The first phase of preparation for the parbuckling procedure was to secure the ship, quite literally, to the island using giant chains and turrets wrapped around the vessel to keep it from slipping. The turrets are fitted with computer-enhanced strandjacks attached to thick cables that will cradle the ship and keep it steady as it is tipped upright. Once steady, the team poured 18,000 tons of cement into thousands of removable grout bags to fill the space between the two underwater mountain tops the ship is stuck on, to further stabilize it. The cement was poured in bags with eyelets so they can be efficiently removed after the Concordia is gone. The salvage contract includes returning the environment back to its original state, which means removing every single structure built to move the ship and filling every hole made in the sandy seafloor to secure those structures. Sloane would have liked to see the structures turned into an artificial reef or a salvage school, but he has little hope that Ortelli or the environmental ministry will agree.
Six massive platforms made of more steel than was used to build the Eiffel tower were then lowered onto pre-drilled underwater holes to create a bed on which the ship will eventually rest. The bed is the most crucial element in the entire operation. It has to hold the ship in place or the hulk will sink to the bottom of the sea. When drilling the holes to fit the platforms, the team struggled against rough winter seas and sandy soil, losing valuable time. There have been several injuries and one diver perished shortly after he surfaced, though his autopsy showed he died of natural causes. At one point, Sloane had to hire two additional deep-sea drill teams to stay on schedule. Fifteen sponsons, or giant caissons the height of a 10-story building, were then welded to the above-water side of the ship, creating an exoskeleton that will help balance the ship and keep it intact. If all goes well, the ship will be pulled upright in a slow and steady motion, using the cables attached to the strandjacks to control its movements. Sloane estimates that the parbuckling will take around eight hours, during which time they will have control up to a certain point. “Then gravity will take over,” he says. “If we’ve done this right, the ship will right herself and rest on the platforms.”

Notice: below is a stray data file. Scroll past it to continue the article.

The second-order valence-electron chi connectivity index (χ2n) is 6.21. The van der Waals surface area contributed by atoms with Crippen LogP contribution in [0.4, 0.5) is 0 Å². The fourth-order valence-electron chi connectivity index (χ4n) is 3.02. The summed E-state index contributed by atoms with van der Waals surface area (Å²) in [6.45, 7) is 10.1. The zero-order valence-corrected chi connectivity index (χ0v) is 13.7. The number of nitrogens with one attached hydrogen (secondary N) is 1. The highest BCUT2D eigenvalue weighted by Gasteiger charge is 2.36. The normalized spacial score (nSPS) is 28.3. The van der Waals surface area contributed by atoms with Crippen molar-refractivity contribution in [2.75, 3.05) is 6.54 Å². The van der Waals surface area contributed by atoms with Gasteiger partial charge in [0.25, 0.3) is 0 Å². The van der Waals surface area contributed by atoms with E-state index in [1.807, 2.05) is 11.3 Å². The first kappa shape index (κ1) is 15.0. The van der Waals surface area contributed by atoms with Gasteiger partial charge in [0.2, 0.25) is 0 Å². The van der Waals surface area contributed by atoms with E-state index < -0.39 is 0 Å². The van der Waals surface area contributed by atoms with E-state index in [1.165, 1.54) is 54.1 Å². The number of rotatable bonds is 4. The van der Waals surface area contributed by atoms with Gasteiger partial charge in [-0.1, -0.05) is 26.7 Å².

If the ship holds together, if gravity cooperates and if the platforms hold, Concordia will come to rest. If not, it will break apart or it will sink, spilling its guts and destroying the fragile aquatic ecosystem that supports the marine life protected in the Pelagos Marine Sanctuary. If it sinks it will also scrape away the entire sea wall on its way down, destroying acres of seagrass and wiping out the coral reef beds.
Once upright, the ship will still be almost half submerged. Crews will weld sponsons onto that side as well. But Sloane warns that the underwater side of the ship will be a shocking sight when it comes up. Aside from the dark algae and rusty shell, the weight of the vessel has embed it onto the rocky bottom; the salvage team estimates that the wreckage on the underwater side extends about six meters into the inside of the ship. Sloane also predicts a deafening noise from twisting metal and crumbling walls as the interior of the ship contorts and turns during the parbuckling procedure. “Once she comes up she’s going to look nasty,” Sloane says. “It will look like a high-impact car accident.”
After the sponsons are attached to the previously submerged side, the contaminated water inside the boat will be pumped out into a tanker and disposed of. Then the ship will be refloated and towed to the mainland, where it will eventually be scrapped. A successful refloat will set the standard in salvage operations, and Sloane and his team will be heroes both on Giglio and in the industry. Sloane, who originally hoped to float the ship on the 4th of July complete with fireworks, says he plans to be standing on the front bow of the ship as it is towed away, “smoking a cigar” and making sure everything happens just the way it should. Weather delays and drilling complications in the sandy seabed have pushed the original date back to August.